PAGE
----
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Spain 2023

Authorities’ violent response to attempts to cross the border between Melilla and Morocco in 2022 remained without effective investigation. There was no progress in investigations into the use of spyware to target politicians and members of civil society. Gender-based violence against women and girls persisted. A law was passed to remove barriers to abortion. New legislation to protect the right to housing was positive, but failed to protect vulnerable people from evictions. Vaguely formulated offences were misused to curb freedom of expression and peaceful assembly. The first case in Spain regarding torture during the Franco era opened. Some positive measures to tackle the climate crisis were adopted but remained insufficient.


In July, the government approved a National Human Rights Plan.

Pedro Sanchez remained prime minister following general elections in July, after securing parliamentary agreement for an amnesty law that could have implications for hundreds of people, including Jordi Sànchez, Jordi Cuixart and others prosecuted for their involvement in the Catalan independence movement. By year’s end, the law was pending before parliament.

The Constitutional Court ruled in favour of a 2010 law to increase access to legal abortion.

Refugees’ and migrants’ rights

In July, the UN Committee against Torture urged the authorities to carry out an exhaustive and independent investigation into unlawful force used by police to repress an attempt by a large group of people to seek protection in Melilla, a Spanish enclave in northern Morocco, in June 2022. At least 37 people died and hundreds more were illegally expelled. The General Prosecutor had closed an ongoing investigation in December 2022, arguing that police officers had acted according to national legislation. No one was able to cross the border of Melilla to claim asylum in 2023, according to official sources.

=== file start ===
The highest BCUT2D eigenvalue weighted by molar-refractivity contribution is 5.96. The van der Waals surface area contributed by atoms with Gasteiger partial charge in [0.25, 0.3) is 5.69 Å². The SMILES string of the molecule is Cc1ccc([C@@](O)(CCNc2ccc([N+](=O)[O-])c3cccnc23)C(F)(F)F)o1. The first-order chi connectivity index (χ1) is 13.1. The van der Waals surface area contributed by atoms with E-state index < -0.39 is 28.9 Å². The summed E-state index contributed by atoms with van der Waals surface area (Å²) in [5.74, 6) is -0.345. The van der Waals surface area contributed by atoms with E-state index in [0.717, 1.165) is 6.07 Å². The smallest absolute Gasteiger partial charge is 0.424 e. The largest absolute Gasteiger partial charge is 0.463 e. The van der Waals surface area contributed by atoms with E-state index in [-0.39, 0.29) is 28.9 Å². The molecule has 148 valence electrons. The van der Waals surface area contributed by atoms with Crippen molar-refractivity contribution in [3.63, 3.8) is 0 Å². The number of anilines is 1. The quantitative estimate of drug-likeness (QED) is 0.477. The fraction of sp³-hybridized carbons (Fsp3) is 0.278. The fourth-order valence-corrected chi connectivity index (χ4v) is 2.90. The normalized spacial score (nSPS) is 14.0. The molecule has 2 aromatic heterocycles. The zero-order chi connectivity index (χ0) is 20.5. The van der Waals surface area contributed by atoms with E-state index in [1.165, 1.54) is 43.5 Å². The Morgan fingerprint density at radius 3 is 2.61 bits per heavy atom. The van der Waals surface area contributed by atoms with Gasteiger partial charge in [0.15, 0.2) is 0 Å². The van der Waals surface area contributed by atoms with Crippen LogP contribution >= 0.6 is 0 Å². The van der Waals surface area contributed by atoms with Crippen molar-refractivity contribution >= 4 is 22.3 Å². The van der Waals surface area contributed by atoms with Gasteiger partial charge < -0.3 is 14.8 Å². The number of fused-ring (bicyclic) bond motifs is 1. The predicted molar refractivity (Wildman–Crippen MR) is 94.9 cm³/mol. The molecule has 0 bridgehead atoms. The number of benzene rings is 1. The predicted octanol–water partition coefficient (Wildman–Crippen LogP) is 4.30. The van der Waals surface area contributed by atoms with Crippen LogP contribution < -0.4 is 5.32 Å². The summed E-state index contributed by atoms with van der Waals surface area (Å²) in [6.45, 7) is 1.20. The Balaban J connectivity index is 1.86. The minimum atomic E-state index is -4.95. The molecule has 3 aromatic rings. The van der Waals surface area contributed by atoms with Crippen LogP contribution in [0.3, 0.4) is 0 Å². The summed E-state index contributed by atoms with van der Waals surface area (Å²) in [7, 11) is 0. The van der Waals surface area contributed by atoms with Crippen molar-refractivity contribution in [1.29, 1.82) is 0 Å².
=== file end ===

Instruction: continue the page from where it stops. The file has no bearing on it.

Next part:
In April, a report on the 2022 visit by the Council of Europe’s Commissioner for Human Rights noted the lack of access to a prompt and effective asylum procedure throughout Spain. Many asylum seekers waited at least six months before their first interview, during which time they were at risk of deportation.

Unaccompanied children arriving in the Canary Islands were detained alongside adults and denied adequate protection.1

Right to privacy

In May, an investigation conducted by the European Parliament confirmed that at least 65 people, including journalists, politicians and members of Catalonian civil society, had been targeted with Pegasus spyware. There was no progress in the investigation of at least 13 lawsuits into the use of spyware filed in several Spanish courts.

In July, the High Court provisionally closed the investigation into the use of Pegasus spyware to target the prime minister, the minister of defence and the minister of interior due to lack of cooperation from Israeli authorities.

Sexual and gender-based violence

Gender-based violence against women and girls persisted, with 58 women killed by their partners or ex-partners during the year and 13 killed by other individuals. Since 2013, when records began, 50 children have been killed in the context of gender-based violence against their mothers, including two girls, aged five and eight, in 2023.